dear everyone

I have learnt the lateral PD on your website about the lpd_SiGe example.I found that in the example you just do the simulation about responsivity of different design.Now I want to do simulation of the 3dB bandwidth about the lateral structure photodetector.The 3dB bandwidth extracted from the first example(VPD example) is not adapted in my simulation because of the 2D simulation,which can not get the relationship of the 3dB bandwidth and the device length.Did you do any simulation about the 3dB bandwidth of the lateral PD with other method?Can anyone help me solve the problem.Thanks a lot.

# The 3dB bandwidth extracted from the lateral PD

**jbwei**#1

**aalam**#2

Hi. In your actual photodetector are you using point contacts or a single slab contact? If you are using a single continuous contact then you can use the same approach used in the VPD example and perform a transient 2D simulation. However, if you have point contacts then you will have to use a 3D simulation since the response time will depend on the positioning of the contacts.

**jbwei**#3

dear aalam

if I use the same approach used in the VPD example and perform a transient 2D simulation,I can’t get the relationship between the device length and the 3dB bandwidth. How do you think of the question. Can I use a 3D simulation if I use a single continuous contact ? Furthermore, it will take a lot of time to finish a 3D simulation in Device and sometimes it will cause the computer crashed. How to improve the simulation speed?Can you give me some suggestion.Thanks a lot.

**aalam**#4

Hi. The bandwidth of the photodetector depends on two things, (i) transit time of the photo-generated carriers and (ii) the RC constant. Considering the case of continuous contact,

(i) If the bandwidth is limited by carrier transit time then you should not see any significant effect of length on the bandwidth since the photo-generated carriers will move towards the contacts primarily on the place perpendicular to the photodetector length (because the electric field is in the transverse direction compared to optical propagation). Changing the length should not affect the transit time of the carriers in the transverse direction.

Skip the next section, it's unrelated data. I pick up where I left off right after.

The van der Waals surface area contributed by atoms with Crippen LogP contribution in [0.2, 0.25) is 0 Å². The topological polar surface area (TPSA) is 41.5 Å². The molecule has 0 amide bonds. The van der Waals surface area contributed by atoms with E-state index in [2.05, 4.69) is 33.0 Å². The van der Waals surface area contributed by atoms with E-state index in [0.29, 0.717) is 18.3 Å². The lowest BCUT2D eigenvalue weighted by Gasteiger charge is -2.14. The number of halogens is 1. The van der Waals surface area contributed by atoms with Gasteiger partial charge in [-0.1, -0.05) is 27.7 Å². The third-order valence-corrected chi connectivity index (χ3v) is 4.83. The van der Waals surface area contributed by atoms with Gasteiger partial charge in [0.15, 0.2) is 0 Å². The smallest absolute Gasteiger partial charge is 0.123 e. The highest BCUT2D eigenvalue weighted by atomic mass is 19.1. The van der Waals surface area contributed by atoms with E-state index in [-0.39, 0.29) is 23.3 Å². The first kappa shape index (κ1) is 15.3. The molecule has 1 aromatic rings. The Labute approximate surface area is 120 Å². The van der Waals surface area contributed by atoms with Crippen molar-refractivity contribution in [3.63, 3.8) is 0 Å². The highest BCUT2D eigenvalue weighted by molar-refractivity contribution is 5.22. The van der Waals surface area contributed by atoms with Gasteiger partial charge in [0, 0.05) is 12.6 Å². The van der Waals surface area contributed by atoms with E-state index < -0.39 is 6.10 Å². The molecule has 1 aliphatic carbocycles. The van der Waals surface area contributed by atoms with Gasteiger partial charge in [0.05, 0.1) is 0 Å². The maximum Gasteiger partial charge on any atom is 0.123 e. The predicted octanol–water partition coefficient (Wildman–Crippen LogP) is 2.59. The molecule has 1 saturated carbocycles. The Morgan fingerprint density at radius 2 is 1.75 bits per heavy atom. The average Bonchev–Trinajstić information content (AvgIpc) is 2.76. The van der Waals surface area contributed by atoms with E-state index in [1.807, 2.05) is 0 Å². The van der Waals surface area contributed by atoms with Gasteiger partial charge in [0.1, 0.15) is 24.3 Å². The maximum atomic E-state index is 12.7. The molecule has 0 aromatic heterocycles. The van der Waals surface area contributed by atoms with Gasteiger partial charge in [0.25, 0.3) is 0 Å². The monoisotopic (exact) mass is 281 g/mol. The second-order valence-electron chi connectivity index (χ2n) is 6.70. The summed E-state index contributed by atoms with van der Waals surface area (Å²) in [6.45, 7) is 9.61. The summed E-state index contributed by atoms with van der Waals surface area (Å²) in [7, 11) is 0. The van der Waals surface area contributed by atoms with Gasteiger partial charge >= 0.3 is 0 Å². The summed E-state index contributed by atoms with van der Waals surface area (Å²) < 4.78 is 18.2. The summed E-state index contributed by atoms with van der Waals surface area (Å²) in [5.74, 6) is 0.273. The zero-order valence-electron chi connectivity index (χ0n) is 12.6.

(ii) If the bandwidth is RC limited then the value of the RC time constant will change with length and the bandwidth will vary with length. You can still perform a 2D simulation (given that you have continuous contacts) and get the effect of length. In reverse bias, the equivalent circuit of the pin diode looks like a capacitor Cd in series with a very small resistor Rd (figure below). This diode will be in series with the load resistance RL (say 50 Ohm). As the length is increased, Cd increases and Rd decreases linearly. If the RL is very small compared to Rd then the RC constant would be Cd x Rd and the bandwidth would be insensitive to length (since one of them increases and the other one decreases with length). However, in practical devices RL is much larger than Rd and the equivalent resistance is almost constant (~RL). As a result the capacitance increases with length but the resistance remains fixed with increasing length. This means that the RC constant increases with the length of the PD and the bandwidth decreases.

To model this effect of RL all you need to do is to assign a load resistance at the ground contact in your 2D simulation which will remain fixed as you change the “norm length” in your 2D simulation to look at the effect of PD length.

Transient & frequency response

**mapengcheng**#6

dear aalam,

I had already added the Rl in this model, but when I change the “norm length” in 2D simulation, the 3dB bandwidth don’t changed any more. I am very confused that if I can get the relationship of the 3dB bandwidth and the device length in 2D simulation?

**aalam**#7

Hi @mapengcheng, I think the last post I made was a bit confusing. My apologies. The transient simulation that we are doing for the photodetector gives us the bandwidth due to the carrier transit time and not due to RC time constant. Therefore, when you change the load resistance, you would not see a change in the bandwidth. For similar reasons, when you change the normalization length of the 2D simulation, you also do not see an effect of the bandwidth since it only depends on the transit time of the carriers on the 2D simulation plane. For devices where the bandwidth limitation comes from the RC time constant, you will see an effect of the load resistor but not for this particular simulation setup as it only captures the transit time limited bandwidth. If you want to model the effect of length on the transit time limited bandwidth, then the solution would be to do multiple 3D simulations with different lengths (which can be computationally very demanding unfortunately).